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Oven Dried Tomatoes

Oven-dried tomatoes taste amazing and are super easy. Drying the tomatoes condenses the flavor and makes them extra delicious. 

Oven Dried Tomatoes Uncooked

My garden is producing little tomatoes like crazy, and since I don’t have the wherewithal to eat pounds and pounds of tomatoes a day, I need to extend their longevity. Unfortunately, another thing I don’t have the wherewithal for is blanching and peeling hundreds of little tomatoes for canning. 


Enter: oven-dried tomatoes. They are like sundried tomatoes, but you get to control the time and the temperature. 


Because you are removing the moisture from the tomatoes, they keep much longer than fresh tomatoes. The drier you get them, the longer they keep. As a bonus, they store wonderfully in the freezer. Since you have removed most of the water, they don’t get mushy after freezing. 


Techniques for perfect oven-dried tomatoes 


  • Pick your tomatoes wisely. Little tomatoes, like cherry, yellow pear, kumato,, and angel sweet all work great in this. Plum tomatoes are also great to dehydrate. Big juicy tomatoes, not so much. You want to choose tomatoes that have less liquid already. That way you have a relatively short dehydrate time, and plenty of tomato flesh left when you are done. 
  • How low can you go? We’re trying to dehydrate, not roast. If your oven gets too hot, you’ll end up roasting your tomatoes, which means they will brown and eventually burn before they get nice and dehydrated. My oven will consistently hold a temperature of 250°F, which is perfect for this. Make sure yours can hold a low temperature too. When I set my old oven to 250°F, it would spike to 325°F and then cool down to 250°F before spiking again; this was not ideal for dehydrating. I found it was actually better to set it to 275°F, which it could hold consistently.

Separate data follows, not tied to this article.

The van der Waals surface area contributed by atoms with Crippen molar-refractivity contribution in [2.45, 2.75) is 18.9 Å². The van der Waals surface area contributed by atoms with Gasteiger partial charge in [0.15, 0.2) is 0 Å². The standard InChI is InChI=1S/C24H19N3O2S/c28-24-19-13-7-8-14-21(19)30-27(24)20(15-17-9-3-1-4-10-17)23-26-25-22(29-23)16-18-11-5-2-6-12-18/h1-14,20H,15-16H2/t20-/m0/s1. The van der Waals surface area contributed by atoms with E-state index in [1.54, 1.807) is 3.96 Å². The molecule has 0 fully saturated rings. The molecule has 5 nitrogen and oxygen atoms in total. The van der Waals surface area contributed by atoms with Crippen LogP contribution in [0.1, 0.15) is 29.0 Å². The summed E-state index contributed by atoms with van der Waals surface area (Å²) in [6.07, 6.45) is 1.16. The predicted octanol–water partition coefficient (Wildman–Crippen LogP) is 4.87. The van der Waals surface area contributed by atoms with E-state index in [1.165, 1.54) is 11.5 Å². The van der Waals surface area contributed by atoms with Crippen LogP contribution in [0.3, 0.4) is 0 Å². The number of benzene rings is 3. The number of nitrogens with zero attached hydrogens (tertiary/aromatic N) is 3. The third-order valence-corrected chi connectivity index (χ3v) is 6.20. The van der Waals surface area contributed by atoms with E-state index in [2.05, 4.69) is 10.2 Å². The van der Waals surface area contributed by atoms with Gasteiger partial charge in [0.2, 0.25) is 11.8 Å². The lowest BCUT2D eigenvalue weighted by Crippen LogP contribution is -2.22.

• Get creative! This recipe is super simple, but that doesn’t mean you can’t have fun with it. Add different herbs and spices to mix it up. Be aware though, you lose a lot of volume when drying tomatoes, so when you season them, keep in mind that they will be smaller. 
  • Try dehydrating halfway. If you don’t need to store these for a long time, they taste amazing when they are halfway dehydrated. The flavors concentrate while maintaining a bit of juiciness. Delicious!

Try these tasty tomatoes on our Pasta Primavera!


Yield: About 1 cup dried tomatoes

Oven-Dried Tomatoes

Oven Dried Tomatoes Feature Image

These little tomatoes are packed with flavor and taste great by themselves, with cheese, on pasta, and with salads.

Prep Time 5 minutes
Cook Time 2 hours 30 minutes
Total Time 2 hours 35 minutes


  • 2 cups small tomatoes, sliced in half
  • 1 tablespoon extra virgin olive oil
  • 1/2 teaspoon salt


    1. Adjust the rack to the middle position, then preheat the oven to 250°F.
    2. Mix: In a medium bowl, gently combine the sliced tomatoes, the extra virgin olive oil, and the salt.
    3. Dehydrate: On a parchment-lined baking sheet, arrange the tomatoes cut side up. Dehydrate the tomatoes in the oven at 250°F until the tomatoes are to desired dehydration. For partial dehydration, about 2 hours, for full dehydration, about 3 hours. The size of the tomatoes and your oven may cause the total time to vary.

Nutrition Information:



Serving Size:


Amount Per Serving: Calories: 89Total Fat: 7gSaturated Fat: 1gTrans Fat: 0gUnsaturated Fat: 6gCholesterol: 0mgSodium: 537mgCarbohydrates: 6gFiber: 2gSugar: 4gProtein: 1g

Nutrition information isn’t always accurate.

Did you make this recipe?

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